Polyvinylidene chloride
Skeletal formula of polyvinylidenechloride =
IUPAC name
Other names
Poly(vinylidene dichloride)
Abbreviations PVDC
  • none
ECHA InfoCard 100.125.127 Edit this at Wikidata
Except where otherwise noted, data are given for materials in their standard state (at 25 °C [77 °F], 100 kPa).

Polyvinylidene chloride, or polyvinylidene dichloride (PVDC), is a homopolymer of vinylidene chloride.


Ralph Wiley accidentally discovered polyvinylidene chloride polymer in 1933.[2] At the time he was a college student who worked part-time at Dow Chemical lab as a dishwasher.[3] While cleaning laboratory glassware, he came across a vial he could not scrub clean. Dow researchers made this material into a greasy, dark green film,[4] first called "Eonite" and then "Saran".[3][5]

Ralph Wiley went on to become one of Dow Chemical's research scientists and invent and develop many plastics, chemicals and production machines.

The military sprayed Saran on fighter planes to guard against salty sea spray, and carmakers used it for upholstery. Dow later devised a formulation of polyvinylidene chloride free of unpleasant odour and green colour.

The most well known use of polyvinylidene chloride came in 1953, when Saran Wrap, a plastic food wrap, was introduced. In 2004, however, the formula was changed to low-density polyethylene due to environmental concerns about its chlorine content and other disadvantages.


It is a remarkable barrier against water, oxygen, and aromas. It has a superior chemical resistance to alkalis and acids, is insoluble in oil and organic solvents, has a very low moisture regain and is impervious to mold, bacteria, and insects. It is soluble in polar solvents.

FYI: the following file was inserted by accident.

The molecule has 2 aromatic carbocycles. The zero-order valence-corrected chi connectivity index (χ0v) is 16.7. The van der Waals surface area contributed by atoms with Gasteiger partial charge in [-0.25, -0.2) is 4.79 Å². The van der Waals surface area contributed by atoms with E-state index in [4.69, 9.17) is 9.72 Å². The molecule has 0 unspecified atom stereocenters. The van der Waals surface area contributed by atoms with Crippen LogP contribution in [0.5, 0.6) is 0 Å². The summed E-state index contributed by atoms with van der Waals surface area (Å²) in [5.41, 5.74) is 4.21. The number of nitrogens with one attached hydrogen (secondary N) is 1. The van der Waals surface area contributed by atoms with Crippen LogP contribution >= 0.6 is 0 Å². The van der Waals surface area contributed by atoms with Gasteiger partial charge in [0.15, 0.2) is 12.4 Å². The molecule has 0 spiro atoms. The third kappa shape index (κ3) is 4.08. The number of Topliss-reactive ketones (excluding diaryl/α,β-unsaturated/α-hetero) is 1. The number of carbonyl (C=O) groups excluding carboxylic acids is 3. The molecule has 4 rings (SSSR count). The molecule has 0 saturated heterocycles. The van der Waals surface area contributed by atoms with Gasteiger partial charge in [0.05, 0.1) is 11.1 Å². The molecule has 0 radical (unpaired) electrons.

Above 125 °C, it decomposes to produce HCl.[6]


While extremely useful as a food packaging agent, the major disadvantage of polyvinylidene chloride is that it will undergo thermally induced dehydrochlorination at temperatures very near to processing temperatures. This degradation easily propagates, leaving polyene sequences long enough to absorb visible light and change the color of the material from colorless to an undesirable transparent brown (unacceptable for one of polyvinylidene chloride's chief applications: food packaging). Therefore, there is a significant amount of product loss in the manufacturing process, which increases production and consumer costs.

Fiber types

Saran fiber is produced in monofilament, multifilament-twist, and staple fiber forms. It is also available in thermochromic (color changing) and luminescent (glow in the dark) fibers.



Polyvinylidene chloride is applied as a water-based coating to films made of other plastics, such as biaxially-oriented polypropylene (BOPP) and polyethylene terephthalate (PET). This coating increases the barrier properties of the film, reducing the permeability of the film to oxygen and flavours and thus extending the shelf life of the food inside the package. It can also impart a high-gloss finish, which may be aesthetically pleasing and also provides a high degree of scuff resistance if applied over print.


In household settings, PVDC is used in cleaning cloths, filters, screens, tape, shower curtains, and garden furniture. Industrially, it is used in screens, artificial turf, waste-water treatment materials, and underground materials. PVDC is also used in doll hair, stuffed animals, fabrics, fishnet, pyrotechnics, and shoe insoles. It was used in special photographic film.

Trademarks (producers)

Main article: Saran (plastic)

See also


  1. ^ "Vinylidene Chloride". pubchem.ncbi.nlm.nih.gov. Retrieved 28 August 2019.
  2. ^ John W. Klooster (30 July 2009). Icons of Invention: The Makers of the Modern World from Gutenberg to Gates. ABC-CLIO. pp. 466–. ISBN 978-0-313-34743-6. Retrieved 12 July 2012.
  3. ^ a b David John Cole; Eve Browning; Fred E. H. Schroeder (30 April 2003). Encyclopedia of Modern Everyday Inventions. Greenwood Publishing Group. p. 129. ISBN 978-0-313-31345-5. Retrieved 12 July 2012.
  4. ^ Andrew F. Smith (1 May 2007). The Oxford Companion to American Food and Drink. Oxford University Press. p. 492. ISBN 978-0-19-530796-2. Retrieved 12 July 2012.
  5. ^ Mary Bellis. "Saran Wrap ®". inventors.about.com. Archived from the original on May 24, 2012. Retrieved July 12, 2012.
  6. ^ Otto G. Piringer; A. L. Baner (17 September 2008). Plastic Packaging: Interactions with Food and Pharmaceuticals. John Wiley & Sons. pp. 41–. ISBN 978-3-527-62143-9. Retrieved 12 July 2012.